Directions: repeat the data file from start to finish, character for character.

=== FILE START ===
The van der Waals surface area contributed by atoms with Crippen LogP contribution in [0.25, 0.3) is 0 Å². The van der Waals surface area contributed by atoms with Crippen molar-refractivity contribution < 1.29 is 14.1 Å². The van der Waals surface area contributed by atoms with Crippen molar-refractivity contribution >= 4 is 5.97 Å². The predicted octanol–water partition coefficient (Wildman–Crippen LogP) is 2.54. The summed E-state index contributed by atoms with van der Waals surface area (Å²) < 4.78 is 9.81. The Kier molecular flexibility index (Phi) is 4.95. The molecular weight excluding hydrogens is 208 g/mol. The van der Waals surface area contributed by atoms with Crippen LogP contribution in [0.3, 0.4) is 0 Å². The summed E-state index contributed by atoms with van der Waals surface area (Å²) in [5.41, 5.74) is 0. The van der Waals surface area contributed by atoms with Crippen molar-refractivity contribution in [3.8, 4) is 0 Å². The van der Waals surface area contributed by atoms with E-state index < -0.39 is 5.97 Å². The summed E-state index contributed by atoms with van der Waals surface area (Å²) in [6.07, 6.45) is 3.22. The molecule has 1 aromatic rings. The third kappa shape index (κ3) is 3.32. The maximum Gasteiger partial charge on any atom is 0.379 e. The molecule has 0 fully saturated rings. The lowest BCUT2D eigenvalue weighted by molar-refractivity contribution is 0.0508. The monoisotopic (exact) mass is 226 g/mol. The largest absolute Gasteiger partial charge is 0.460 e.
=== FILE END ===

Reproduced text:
The van der Waals surface area contributed by atoms with Crippen LogP contribution in [0.25, 0.3) is 0 Å². The van der Waals surface area contributed by atoms with Crippen molar-refractivity contribution < 1.29 is 14.1 Å². The van der Waals surface area contributed by atoms with Crippen molar-refractivity contribution >= 4 is 5.97 Å². The predicted octanol–water partition coefficient (Wildman–Crippen LogP) is 2.54. The summed E-state index contributed by atoms with van der Waals surface area (Å²) < 4.78 is 9.81. The Kier molecular flexibility index (Phi) is 4.95. The molecular weight excluding hydrogens is 208 g/mol. The van der Waals surface area contributed by atoms with Crippen LogP contribution in [0.3, 0.4) is 0 Å². The summed E-state index contributed by atoms with van der Waals surface area (Å²) in [5.41, 5.74) is 0. The van der Waals surface area contributed by atoms with Crippen molar-refractivity contribution in [3.8, 4) is 0 Å². The van der Waals surface area contributed by atoms with E-state index < -0.39 is 5.97 Å². The summed E-state index contributed by atoms with van der Waals surface area (Å²) in [6.07, 6.45) is 3.22. The molecule has 1 aromatic rings. The third kappa shape index (κ3) is 3.32. The maximum Gasteiger partial charge on any atom is 0.379 e. The molecule has 0 fully saturated rings. The lowest BCUT2D eigenvalue weighted by molar-refractivity contribution is 0.0508. The monoisotopic (exact) mass is 226 g/mol. The largest absolute Gasteiger partial charge is 0.460 e.